Sunday, January 28, 2007
Last Friday night I told Bonnie about a Japanese castle in Okayama and she seemed interested in it so on Saturday I asked her if she wanted to go see it. After making sure she understood this was not a Cinderella type of castle but a man's kind of castle for fighting battles, we put on our walking shoes and caught the train to the heart of Okayama.
After a short ride on the trolley down the center of Okayama's main street, we hopped off and walked past Korokuen garden (one of the three most famous gardens in Japan, but not so great to see this time of year) to the outskirts of the castle.
Okayama Jo ("jo" means "castle")is one of only two black castles in Japan. The rest of them are white. In fact, one of the most famous castles in Japan is in Himeji, about 40 minutes east of Okayama by local train. Himeji Jo (White Egret Castle) belonged to Ikeda Terumasa, who was a rival of Ukita Hideie, feudal lord of Okayama. For Japanese history buffs, Ukita was an adopted son of Japan's first Shogun,Tototomi Hideyoshi, who united the whole country under a single authority in the 1600s. When Ukita built his own castle in 1597, he painted it black and called it Crow Castle (U-Jo) as a joke. The castle has also been called Kin-u-jo (Gold Crow Castle) because it's top roof tiles were gilded in real gold. Today there are some golden fish topping the turrets (something Bonnie noticed right away) which are really spectaular to see. At night, the castle is lit with spotlights and since it stands on a hill overlooking the Asahi River, it is a breathtaking sight if you happen to be taking a train over the water(which we have done many times).
While Himeji castle still stands, the original Okayama Jo, which had been recognized as a national treasure in the 1930s, was destroyed by U.S. bombs in WWII. In 1966 it was rebuilt using reinforced concrete and is an almost pefect replica of the original (something the Japanese seem very proud of). The only buiilding which completely escaped the air raid and subsequent fire was the Tsukimi Yagura (Turret for Moon-Viewing). This kind of turet is extremely rare anywhere in Japan. In addition to moon viewing, the turret was used to protect the castle from raids so it has peepholes ringing the bases of the walls. These are also quite unusual among Japanese castles. Bonnie was fascinated by them, as well as the natural stone walls made with round stones, one layer on top ofthe other (called "nozura-zumi). The corners are filled with smaller pebbles. She was surprised that the stones were real and wanted me to take a picture. Showing her discriminating eye, she later asked if she could play on the original foundation stones that were brought to a garden inside the castle walls during the 1966 reconstruction. Since I saw some guys using them as benches while they stopped for a smoke break, I told her to go ahead. She had a good time jumping from stone to stone and the only way I could convince her to stop was by pointing out that it was getting late if we still wanted to go inside.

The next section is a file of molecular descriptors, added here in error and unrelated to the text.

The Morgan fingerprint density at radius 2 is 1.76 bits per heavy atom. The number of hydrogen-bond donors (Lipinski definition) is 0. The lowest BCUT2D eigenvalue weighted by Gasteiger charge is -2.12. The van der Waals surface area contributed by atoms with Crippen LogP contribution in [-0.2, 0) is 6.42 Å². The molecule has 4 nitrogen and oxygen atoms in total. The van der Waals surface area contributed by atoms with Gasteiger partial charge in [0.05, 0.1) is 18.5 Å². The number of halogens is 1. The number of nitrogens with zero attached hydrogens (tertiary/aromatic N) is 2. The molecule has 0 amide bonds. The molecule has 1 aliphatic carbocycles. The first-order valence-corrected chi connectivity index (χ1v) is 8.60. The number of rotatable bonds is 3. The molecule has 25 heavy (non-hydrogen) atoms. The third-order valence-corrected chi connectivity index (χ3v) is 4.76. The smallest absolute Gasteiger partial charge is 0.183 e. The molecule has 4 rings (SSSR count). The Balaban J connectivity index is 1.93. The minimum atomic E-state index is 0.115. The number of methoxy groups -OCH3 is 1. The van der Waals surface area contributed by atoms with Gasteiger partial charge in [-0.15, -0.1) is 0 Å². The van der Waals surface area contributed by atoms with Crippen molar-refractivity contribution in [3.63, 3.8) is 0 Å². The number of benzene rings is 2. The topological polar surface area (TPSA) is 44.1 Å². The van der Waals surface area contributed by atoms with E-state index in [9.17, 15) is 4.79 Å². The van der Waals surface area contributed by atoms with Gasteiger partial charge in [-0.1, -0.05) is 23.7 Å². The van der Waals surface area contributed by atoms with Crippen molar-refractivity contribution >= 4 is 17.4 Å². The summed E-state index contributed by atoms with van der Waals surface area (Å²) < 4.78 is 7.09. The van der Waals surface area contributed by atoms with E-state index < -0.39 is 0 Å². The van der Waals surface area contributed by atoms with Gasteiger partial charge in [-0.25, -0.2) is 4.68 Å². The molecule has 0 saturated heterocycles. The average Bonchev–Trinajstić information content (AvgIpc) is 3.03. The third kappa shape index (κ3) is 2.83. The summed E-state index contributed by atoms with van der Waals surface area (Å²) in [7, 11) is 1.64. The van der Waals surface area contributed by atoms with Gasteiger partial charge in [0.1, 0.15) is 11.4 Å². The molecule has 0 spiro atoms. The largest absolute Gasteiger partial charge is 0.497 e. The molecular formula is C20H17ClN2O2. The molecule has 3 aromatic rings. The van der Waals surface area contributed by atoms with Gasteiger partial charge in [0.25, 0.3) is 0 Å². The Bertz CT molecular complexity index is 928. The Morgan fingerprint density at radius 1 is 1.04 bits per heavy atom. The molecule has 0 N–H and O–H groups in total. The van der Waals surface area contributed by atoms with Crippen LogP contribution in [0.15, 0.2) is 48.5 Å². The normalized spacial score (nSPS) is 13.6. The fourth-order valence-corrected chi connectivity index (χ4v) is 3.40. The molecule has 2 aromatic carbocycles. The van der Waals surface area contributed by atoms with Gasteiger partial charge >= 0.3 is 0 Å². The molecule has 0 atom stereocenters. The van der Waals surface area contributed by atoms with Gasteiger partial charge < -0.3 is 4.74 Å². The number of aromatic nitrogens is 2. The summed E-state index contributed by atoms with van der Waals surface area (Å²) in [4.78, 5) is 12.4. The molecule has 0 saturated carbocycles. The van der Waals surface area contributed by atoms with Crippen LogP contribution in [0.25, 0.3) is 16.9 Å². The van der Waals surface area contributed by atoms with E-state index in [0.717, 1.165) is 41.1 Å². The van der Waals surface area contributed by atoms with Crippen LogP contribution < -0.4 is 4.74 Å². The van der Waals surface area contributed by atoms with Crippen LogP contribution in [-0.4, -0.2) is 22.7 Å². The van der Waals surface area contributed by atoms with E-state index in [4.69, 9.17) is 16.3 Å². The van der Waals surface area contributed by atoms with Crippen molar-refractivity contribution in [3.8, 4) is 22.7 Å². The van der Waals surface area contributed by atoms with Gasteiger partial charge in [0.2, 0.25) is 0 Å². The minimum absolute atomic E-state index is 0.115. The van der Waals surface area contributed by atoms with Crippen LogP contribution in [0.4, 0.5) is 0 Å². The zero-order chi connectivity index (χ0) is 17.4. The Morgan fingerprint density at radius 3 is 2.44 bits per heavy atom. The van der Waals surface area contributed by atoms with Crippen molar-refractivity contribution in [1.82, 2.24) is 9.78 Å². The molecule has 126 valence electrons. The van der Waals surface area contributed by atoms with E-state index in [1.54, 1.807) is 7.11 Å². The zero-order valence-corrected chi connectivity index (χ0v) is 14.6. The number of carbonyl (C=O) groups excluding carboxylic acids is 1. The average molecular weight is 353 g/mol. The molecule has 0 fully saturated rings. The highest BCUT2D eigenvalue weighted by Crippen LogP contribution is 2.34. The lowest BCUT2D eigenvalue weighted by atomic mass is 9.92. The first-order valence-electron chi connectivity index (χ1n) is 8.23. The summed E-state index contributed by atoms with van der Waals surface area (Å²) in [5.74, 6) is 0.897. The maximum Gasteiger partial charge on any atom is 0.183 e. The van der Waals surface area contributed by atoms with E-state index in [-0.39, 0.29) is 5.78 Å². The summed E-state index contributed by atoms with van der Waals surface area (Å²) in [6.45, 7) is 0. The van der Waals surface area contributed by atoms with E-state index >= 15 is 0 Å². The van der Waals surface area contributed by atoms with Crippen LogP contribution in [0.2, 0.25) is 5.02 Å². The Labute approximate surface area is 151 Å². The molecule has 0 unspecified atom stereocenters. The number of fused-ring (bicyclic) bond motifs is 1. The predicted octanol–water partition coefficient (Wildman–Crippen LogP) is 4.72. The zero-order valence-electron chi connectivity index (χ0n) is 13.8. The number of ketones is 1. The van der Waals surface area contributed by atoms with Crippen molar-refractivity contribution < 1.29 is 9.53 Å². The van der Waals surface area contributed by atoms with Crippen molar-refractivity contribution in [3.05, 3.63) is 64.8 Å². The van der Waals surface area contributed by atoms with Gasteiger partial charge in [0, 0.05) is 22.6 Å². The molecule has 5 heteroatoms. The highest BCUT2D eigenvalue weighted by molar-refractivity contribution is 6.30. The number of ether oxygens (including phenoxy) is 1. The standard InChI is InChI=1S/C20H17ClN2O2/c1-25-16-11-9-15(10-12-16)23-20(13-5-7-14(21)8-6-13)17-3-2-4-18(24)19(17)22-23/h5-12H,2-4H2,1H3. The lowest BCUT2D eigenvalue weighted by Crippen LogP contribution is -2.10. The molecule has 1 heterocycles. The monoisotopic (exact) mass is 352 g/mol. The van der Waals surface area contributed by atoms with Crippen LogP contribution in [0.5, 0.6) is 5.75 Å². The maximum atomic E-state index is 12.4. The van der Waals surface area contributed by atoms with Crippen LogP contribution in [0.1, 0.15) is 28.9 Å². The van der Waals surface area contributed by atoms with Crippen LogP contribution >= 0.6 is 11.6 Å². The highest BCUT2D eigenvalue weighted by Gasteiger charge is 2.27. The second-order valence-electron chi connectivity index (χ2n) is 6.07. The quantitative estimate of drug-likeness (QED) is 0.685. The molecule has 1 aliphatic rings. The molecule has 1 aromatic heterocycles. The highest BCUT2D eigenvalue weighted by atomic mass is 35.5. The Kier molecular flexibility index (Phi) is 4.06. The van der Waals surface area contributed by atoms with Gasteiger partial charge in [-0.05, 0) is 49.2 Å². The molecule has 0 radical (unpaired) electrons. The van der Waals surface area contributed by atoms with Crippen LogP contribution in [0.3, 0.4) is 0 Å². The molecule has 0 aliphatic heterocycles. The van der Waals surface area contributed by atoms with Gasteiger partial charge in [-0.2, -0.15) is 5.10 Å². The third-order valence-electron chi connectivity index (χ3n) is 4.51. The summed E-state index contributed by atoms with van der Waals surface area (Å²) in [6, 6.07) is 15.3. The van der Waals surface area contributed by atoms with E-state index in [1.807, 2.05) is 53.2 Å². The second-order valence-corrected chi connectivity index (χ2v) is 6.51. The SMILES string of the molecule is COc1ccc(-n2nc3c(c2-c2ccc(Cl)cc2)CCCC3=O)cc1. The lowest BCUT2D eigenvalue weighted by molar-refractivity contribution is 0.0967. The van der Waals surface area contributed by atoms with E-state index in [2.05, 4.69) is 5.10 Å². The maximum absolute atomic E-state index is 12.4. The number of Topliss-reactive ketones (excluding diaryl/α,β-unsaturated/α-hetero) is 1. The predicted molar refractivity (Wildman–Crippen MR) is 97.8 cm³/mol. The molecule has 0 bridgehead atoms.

After paying a noiminal $3 (half price for Bonnie) we got to see the museum inside. Unfortunately it was all in Japanese so we had to content outselves with climbing to the sixth floor to look out the topmost turret (right above a gorgeous golden fish) at Korakuen garden, which I'm sure would be beautiful if it wasn't winter. We also saw some the old samurai armour (which scared Bonnie) and pictures of the old castle and the reconstruction. Bonnie got to ride inside a replicated palanquin and pretend to be a Japanese princess, but I couldn't convince her to try on a kimono and wig and pose for a picture. When I lived in Okayama before, the castle had been closed for remodeling so this was my first chance inside. I really felt that Bonnie was finally getting some exposure to the culture of Japan and I was pleased that she seemed to enjoy it. Ever since we got back, she has been drawing pictures of the castle so I guess she liked it. She has even promised me that when my friend comes to visit in April, she will show her how to get to the castle while I'm at work.
Most of all, it was a nice day for us to bond as a family and share some of the culture. It was one of the best days I've had in Japan since we got here in June. Hope some of you can come visit us and see the castle for yourselves. I have to admit, I hope I have piqued some interest. We would really love to have some friends share this once-in-a-lifetime experience with us.